B-Sides From My Twenties is a collection of nine meaningful stories from my twenties, where each track number roughly corresponds to the year in which it happened.
I call these stories my B-sides because I consider the three EPs I released to tell the "A-side" stories that shaped me most during the last decade. The B-side stories are meant to elucidate sideplots or fill out the in-betweens surrounding the narratives in the EPs.
I had originally planned it as a full-length album over the next couple of years, but decided instead to release the tracks one by one as singles for my own sanity. The tracks will come out in whatever order I feel the songs are ready in. The second release is called Collecting Stones and tells a story from when I was 29.
There's actually a very specific photo I had in mind when I got the original idea for the song, but, of course, how do you put a photo into a piece of music? Amazingly, it turned out that it was a Live Photo, and that I had a bunch of photos that were Live Photos related to the topic of the song, which of course meant that I had a lot of sounds to work with. So I actually embedded an entire photo album into this track, which is what creates the little bits of ambiance throughout.
Stream it on Spotify or Apple Music beginning March 29th as a single. Once all the singles are out, I'll collect them into an album and release the album more broadly on more platforms.
This is the first release from what will eventually be called B-Sides From My Twenties, a collection of nine meaningful stories from my twenties, where each track number roughly corresponds to the year in which it happened.
This will eventually be track 5 on the album, and it's out just in time for Christmas 2020.
Stream it on Spotify or Apple Music beginning December 14th as a single.
This seven-track EP is my most significant work to date. It tells the story of a time that spans 2016 through 2019, and I couldn't be more excited to share it with you!
It was written and produced over a period of eight months from July 2019 to February 2020, largely during 40-minute walks (and for this reason, you will find that taking the album for a walk is an ideal way to experience it).
Jason Boshoff is the mixing and mastering engineer on this album, and has really elevated it beyond even my most blue-sky expectations.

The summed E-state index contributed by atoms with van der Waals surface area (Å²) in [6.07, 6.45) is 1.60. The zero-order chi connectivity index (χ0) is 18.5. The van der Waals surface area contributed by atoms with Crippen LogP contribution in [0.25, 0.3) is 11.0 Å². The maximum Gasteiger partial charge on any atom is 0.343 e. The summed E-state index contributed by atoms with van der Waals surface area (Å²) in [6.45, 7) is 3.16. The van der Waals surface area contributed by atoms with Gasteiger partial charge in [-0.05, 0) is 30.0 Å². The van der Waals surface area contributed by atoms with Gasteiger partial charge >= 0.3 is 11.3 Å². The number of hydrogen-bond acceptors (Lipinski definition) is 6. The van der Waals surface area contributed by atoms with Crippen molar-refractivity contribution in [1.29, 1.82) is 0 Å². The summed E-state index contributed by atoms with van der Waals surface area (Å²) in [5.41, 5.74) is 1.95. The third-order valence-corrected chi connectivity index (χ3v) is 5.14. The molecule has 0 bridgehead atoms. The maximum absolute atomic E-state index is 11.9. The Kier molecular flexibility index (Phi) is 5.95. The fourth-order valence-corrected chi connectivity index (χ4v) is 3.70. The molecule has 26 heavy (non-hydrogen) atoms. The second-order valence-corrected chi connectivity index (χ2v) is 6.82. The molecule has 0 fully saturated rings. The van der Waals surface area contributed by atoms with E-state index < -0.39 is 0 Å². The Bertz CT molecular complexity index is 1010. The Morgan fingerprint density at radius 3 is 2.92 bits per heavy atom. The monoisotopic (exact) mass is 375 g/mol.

A period of inactivity in my personal projects as all of my efforts have gone into building CollegeVine during these three long years. Although the timeline starts earlier than 2016 and continues to today, the three years between 2016 and 2018 formed the most intensive incubation period in this journey.
There's a rule I read somewhere before embarking on this whole thing that said, "it always takes about three years to become a competent startup founder; this rule applies even if you know about this rule." It's true.
Being a first-time startup founder and CTO is the hardest thing I've ever done. There is nothing framable for this transformative journey that I can hang on a wall, so this logo and everything it represents will have to do.
This five-track EP represents 15 months of unrelenting dedication and hard work to prove a single conviction: I can get better.
This album tells a story that spans November 2013 through October 2014. It was written and recorded in my home studio in Portland, OR; I am the recording and mix "engineer," and it was mastered at Vita Mastering by Chris Vita. The album art is my own.
In order to record and produce the EP, I converted a bedroom in my house into a home studio. The deep work aspects were in researching acoustics and studio design and coming up with a floor plan and interior configuration that satisfied a bunch of constraints (I started knowing almost nothing).
After I had the plan, it was then a couple of months of sourcing materials and actually doing the buildout. The space is constantly evolving as my own music production practice evolves. Here it is when it was first constructed (the last photo is what it looks like more recently):
In 2014 I experimented with custom-printed t-shirts. I had these printed at Big Frog in Portland, OR on various J.Crew t-shirts I'd find on sale. I used Adobe Illustrator for all of these (as you can tell, I'm decidedly a vector, not raster, artist).